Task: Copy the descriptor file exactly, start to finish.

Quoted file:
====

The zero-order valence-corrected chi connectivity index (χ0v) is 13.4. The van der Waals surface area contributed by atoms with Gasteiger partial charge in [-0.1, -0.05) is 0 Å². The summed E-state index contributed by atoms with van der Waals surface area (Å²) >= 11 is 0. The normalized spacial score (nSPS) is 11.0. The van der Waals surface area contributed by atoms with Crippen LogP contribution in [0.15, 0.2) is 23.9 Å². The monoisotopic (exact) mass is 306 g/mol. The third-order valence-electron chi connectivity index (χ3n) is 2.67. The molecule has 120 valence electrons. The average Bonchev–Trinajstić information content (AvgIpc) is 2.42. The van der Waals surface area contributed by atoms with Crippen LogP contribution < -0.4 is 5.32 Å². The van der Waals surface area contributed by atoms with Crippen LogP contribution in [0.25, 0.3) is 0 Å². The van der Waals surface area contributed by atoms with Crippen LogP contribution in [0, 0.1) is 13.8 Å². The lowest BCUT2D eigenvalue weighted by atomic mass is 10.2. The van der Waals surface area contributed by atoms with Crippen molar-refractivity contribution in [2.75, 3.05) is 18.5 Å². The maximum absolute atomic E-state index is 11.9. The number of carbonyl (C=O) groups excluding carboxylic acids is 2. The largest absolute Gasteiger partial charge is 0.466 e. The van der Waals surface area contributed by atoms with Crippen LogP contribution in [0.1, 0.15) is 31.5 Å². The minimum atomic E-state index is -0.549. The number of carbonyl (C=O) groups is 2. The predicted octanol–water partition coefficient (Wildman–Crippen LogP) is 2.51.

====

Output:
The zero-order valence-corrected chi connectivity index (χ0v) is 13.4. The van der Waals surface area contributed by atoms with Gasteiger partial charge in [-0.1, -0.05) is 0 Å². The summed E-state index contributed by atoms with van der Waals surface area (Å²) >= 11 is 0. The normalized spacial score (nSPS) is 11.0. The van der Waals surface area contributed by atoms with Crippen LogP contribution in [0.15, 0.2) is 23.9 Å². The monoisotopic (exact) mass is 306 g/mol. The third-order valence-electron chi connectivity index (χ3n) is 2.67. The molecule has 120 valence electrons. The average Bonchev–Trinajstić information content (AvgIpc) is 2.42. The van der Waals surface area contributed by atoms with Crippen LogP contribution < -0.4 is 5.32 Å². The van der Waals surface area contributed by atoms with Crippen LogP contribution in [0.25, 0.3) is 0 Å². The van der Waals surface area contributed by atoms with Crippen LogP contribution in [0, 0.1) is 13.8 Å². The lowest BCUT2D eigenvalue weighted by atomic mass is 10.2. The van der Waals surface area contributed by atoms with Crippen molar-refractivity contribution in [2.75, 3.05) is 18.5 Å². The maximum absolute atomic E-state index is 11.9. The number of carbonyl (C=O) groups excluding carboxylic acids is 2. The largest absolute Gasteiger partial charge is 0.466 e. The van der Waals surface area contributed by atoms with Crippen LogP contribution in [0.1, 0.15) is 31.5 Å². The minimum atomic E-state index is -0.549. The number of carbonyl (C=O) groups is 2. The predicted octanol–water partition coefficient (Wildman–Crippen LogP) is 2.51.